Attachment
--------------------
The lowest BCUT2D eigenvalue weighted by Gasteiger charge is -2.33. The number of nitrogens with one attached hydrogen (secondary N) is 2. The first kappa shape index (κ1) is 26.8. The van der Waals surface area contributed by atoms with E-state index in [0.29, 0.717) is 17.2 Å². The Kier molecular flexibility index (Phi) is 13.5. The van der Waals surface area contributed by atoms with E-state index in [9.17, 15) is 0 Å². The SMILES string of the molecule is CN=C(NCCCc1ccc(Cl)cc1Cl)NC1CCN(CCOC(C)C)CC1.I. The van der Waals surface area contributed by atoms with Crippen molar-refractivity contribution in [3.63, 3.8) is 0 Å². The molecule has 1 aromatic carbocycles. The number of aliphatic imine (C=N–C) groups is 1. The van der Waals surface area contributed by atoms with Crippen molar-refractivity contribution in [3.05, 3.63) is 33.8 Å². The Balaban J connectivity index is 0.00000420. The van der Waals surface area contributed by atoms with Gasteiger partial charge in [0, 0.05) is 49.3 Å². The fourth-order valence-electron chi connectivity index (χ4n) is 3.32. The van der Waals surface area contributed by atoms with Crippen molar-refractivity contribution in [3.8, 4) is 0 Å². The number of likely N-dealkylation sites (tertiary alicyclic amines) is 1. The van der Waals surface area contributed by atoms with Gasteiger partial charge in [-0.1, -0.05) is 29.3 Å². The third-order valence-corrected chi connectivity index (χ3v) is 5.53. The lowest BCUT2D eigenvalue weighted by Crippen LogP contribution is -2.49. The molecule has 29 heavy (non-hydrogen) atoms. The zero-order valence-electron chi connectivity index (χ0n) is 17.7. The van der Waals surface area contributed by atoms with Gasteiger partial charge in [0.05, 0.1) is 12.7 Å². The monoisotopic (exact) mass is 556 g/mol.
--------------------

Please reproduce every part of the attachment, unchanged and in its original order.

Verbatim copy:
The lowest BCUT2D eigenvalue weighted by Gasteiger charge is -2.33. The number of nitrogens with one attached hydrogen (secondary N) is 2. The first kappa shape index (κ1) is 26.8. The van der Waals surface area contributed by atoms with E-state index in [0.29, 0.717) is 17.2 Å². The Kier molecular flexibility index (Phi) is 13.5. The van der Waals surface area contributed by atoms with E-state index in [9.17, 15) is 0 Å². The SMILES string of the molecule is CN=C(NCCCc1ccc(Cl)cc1Cl)NC1CCN(CCOC(C)C)CC1.I. The van der Waals surface area contributed by atoms with Crippen molar-refractivity contribution in [3.63, 3.8) is 0 Å². The molecule has 1 aromatic carbocycles. The number of aliphatic imine (C=N–C) groups is 1. The van der Waals surface area contributed by atoms with Crippen molar-refractivity contribution in [3.05, 3.63) is 33.8 Å². The Balaban J connectivity index is 0.00000420. The van der Waals surface area contributed by atoms with Gasteiger partial charge in [0, 0.05) is 49.3 Å². The fourth-order valence-electron chi connectivity index (χ4n) is 3.32. The van der Waals surface area contributed by atoms with Crippen molar-refractivity contribution in [3.8, 4) is 0 Å². The number of likely N-dealkylation sites (tertiary alicyclic amines) is 1. The van der Waals surface area contributed by atoms with Gasteiger partial charge in [-0.1, -0.05) is 29.3 Å². The third-order valence-corrected chi connectivity index (χ3v) is 5.53. The lowest BCUT2D eigenvalue weighted by Crippen LogP contribution is -2.49. The molecule has 29 heavy (non-hydrogen) atoms. The zero-order valence-electron chi connectivity index (χ0n) is 17.7. The van der Waals surface area contributed by atoms with Gasteiger partial charge in [0.05, 0.1) is 12.7 Å². The monoisotopic (exact) mass is 556 g/mol.